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  • Obama Administration Announces Overtime Expansion, Affecting Over 4 Million Workers

    On May 17, 2016, the Obama administration announced a new regulation passed by the U.S. Department of Labor to raise workers’ overtime pay cutoff. The regulation will raise the overtime pay cutoff from $23,660 to $47,476 per year, or $913 per week.

    By way of background, President Obama called upon the Department of Labor to update the minimum wage and overtime standards in 2014. The Department of Labor originally proposed new overtime parameters in July 2015, publishing a Notice of Proposed Rulemaking in the Federal Register and calling upon interest parties to submit written comments by September 4, 2015.  The Department of Labor reported in its Final Rule that it took over 270,000 comments into account in drafting the new regulation.

    Historically, there are two ways for workers to be eligible for overtime. First, a worker may qualify for overtime given her specific employment duties, an inquiry which analyzes whether the worker is an executive, administrator, or professional.  If not, then the worker is likely eligible for overtime.  Second, the government may set a salary level to determine a worker’s eligibility, regardless of that person’s duties.  The new regulation was passed under the parameters of the latter standard.

    In enacting the regulation, the Obama administration cited statistics that approximately 60% of workers in 1975 were eligible for overtime pay, while only 7% are eligible today. The Department of Labor expects the regulation to impact over four million workers within the first year of implementation.  Categories of workers that have been traditionally exempt from overtime rules, such as teachers and doctors, will continue to be exempt from this expansion.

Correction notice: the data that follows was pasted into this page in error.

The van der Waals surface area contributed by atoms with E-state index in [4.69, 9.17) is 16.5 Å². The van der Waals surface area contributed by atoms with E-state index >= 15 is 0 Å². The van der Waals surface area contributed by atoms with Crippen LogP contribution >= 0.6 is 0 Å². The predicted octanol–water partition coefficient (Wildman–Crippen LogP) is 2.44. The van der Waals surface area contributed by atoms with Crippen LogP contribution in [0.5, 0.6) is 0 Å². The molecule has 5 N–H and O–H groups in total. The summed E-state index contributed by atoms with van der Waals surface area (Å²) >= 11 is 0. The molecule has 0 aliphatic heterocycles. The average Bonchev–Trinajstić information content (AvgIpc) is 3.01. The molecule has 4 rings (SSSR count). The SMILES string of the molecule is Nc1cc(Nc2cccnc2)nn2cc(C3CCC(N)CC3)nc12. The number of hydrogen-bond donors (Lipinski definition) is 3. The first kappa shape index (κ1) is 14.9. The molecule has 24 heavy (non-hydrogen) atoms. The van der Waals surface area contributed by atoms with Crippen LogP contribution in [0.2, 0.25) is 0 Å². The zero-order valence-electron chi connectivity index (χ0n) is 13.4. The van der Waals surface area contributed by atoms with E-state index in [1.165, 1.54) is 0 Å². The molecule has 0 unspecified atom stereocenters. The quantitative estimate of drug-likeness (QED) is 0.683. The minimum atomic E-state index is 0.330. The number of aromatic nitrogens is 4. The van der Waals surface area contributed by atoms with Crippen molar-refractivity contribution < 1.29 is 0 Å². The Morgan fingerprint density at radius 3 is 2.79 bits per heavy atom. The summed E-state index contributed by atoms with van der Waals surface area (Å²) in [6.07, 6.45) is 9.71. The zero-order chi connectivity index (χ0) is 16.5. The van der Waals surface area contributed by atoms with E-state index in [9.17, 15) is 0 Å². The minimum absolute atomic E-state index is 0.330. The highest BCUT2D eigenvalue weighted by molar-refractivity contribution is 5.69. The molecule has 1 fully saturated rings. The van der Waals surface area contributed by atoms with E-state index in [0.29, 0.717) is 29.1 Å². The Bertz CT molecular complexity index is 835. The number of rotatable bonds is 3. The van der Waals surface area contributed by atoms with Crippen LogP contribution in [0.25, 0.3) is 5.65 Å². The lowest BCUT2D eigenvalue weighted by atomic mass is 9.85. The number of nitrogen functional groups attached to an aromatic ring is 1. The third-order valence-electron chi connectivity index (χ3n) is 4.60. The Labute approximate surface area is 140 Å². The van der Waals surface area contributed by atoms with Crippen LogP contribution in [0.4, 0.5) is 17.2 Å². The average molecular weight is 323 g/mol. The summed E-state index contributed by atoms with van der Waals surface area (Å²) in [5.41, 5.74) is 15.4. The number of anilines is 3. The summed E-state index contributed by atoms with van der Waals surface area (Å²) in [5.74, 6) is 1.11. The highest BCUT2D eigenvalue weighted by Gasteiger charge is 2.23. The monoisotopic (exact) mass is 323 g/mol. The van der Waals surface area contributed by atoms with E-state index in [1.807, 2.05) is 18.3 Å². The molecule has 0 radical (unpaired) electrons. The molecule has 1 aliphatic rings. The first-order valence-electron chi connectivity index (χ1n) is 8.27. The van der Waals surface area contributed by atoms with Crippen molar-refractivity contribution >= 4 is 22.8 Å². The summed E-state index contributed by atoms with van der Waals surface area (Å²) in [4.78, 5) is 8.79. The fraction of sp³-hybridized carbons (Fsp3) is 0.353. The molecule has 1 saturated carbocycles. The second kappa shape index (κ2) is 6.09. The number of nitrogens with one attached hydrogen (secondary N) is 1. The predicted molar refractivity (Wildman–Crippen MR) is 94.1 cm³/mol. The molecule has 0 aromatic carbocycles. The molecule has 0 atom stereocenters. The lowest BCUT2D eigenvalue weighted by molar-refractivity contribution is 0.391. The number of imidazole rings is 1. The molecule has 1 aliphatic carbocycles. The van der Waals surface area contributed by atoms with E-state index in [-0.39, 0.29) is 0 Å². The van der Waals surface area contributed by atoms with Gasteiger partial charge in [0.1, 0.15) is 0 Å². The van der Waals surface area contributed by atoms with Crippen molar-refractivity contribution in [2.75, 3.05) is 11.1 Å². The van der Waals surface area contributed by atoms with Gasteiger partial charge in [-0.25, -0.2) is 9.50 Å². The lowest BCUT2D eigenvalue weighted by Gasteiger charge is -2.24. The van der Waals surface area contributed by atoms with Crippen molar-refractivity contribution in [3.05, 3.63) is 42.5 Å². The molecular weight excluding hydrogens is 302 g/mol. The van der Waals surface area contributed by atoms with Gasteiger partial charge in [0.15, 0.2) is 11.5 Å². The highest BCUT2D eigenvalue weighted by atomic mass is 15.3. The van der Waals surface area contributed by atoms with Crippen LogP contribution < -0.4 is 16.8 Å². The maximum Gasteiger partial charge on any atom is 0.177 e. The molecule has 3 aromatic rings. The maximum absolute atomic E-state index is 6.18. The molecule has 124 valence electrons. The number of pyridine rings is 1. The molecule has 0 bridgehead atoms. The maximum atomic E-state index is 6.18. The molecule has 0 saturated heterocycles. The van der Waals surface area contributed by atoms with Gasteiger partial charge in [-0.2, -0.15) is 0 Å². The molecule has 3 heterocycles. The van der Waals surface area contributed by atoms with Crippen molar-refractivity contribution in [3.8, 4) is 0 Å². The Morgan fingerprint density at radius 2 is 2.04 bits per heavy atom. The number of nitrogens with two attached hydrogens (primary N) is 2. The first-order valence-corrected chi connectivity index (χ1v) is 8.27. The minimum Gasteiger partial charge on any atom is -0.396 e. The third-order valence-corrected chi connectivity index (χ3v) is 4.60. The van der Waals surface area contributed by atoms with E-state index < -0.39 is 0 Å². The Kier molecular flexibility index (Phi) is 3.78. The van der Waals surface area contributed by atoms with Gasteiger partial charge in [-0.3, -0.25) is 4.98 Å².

Proponents of the law cite American workers’ ability to feel financially secure, particularly the middle class. The new regulation will ensure that those who are working long hours are properly compensated, including academics engaged in research, who have been receiving attention recently for receiving insufficient salaries.  Opponents worry that employers will lower workers’ wages that fall relatively close to the new cutoff, thus demoting them while keeping their salary virtually the same.  Additionally, smaller employers expressed concern through notice and comment that the new regulation would be too costly and cause layoffs.

    The regulation will go into effect on December 1, 2016 and will be updated every three years to account for inflation. Employers are advised to frequently check federal, state, and local laws regarding minimum and overtime wages in order to ensure compliance.

    If you have any questions or concerns regarding employment related issues, please contact James G. Ryan at jryan@cullenanddykman.com or at (516) 357 – 3750.

    Thank you to Molly Webster, a law clerk at Cullen and Dykman LLP, for her help with this post.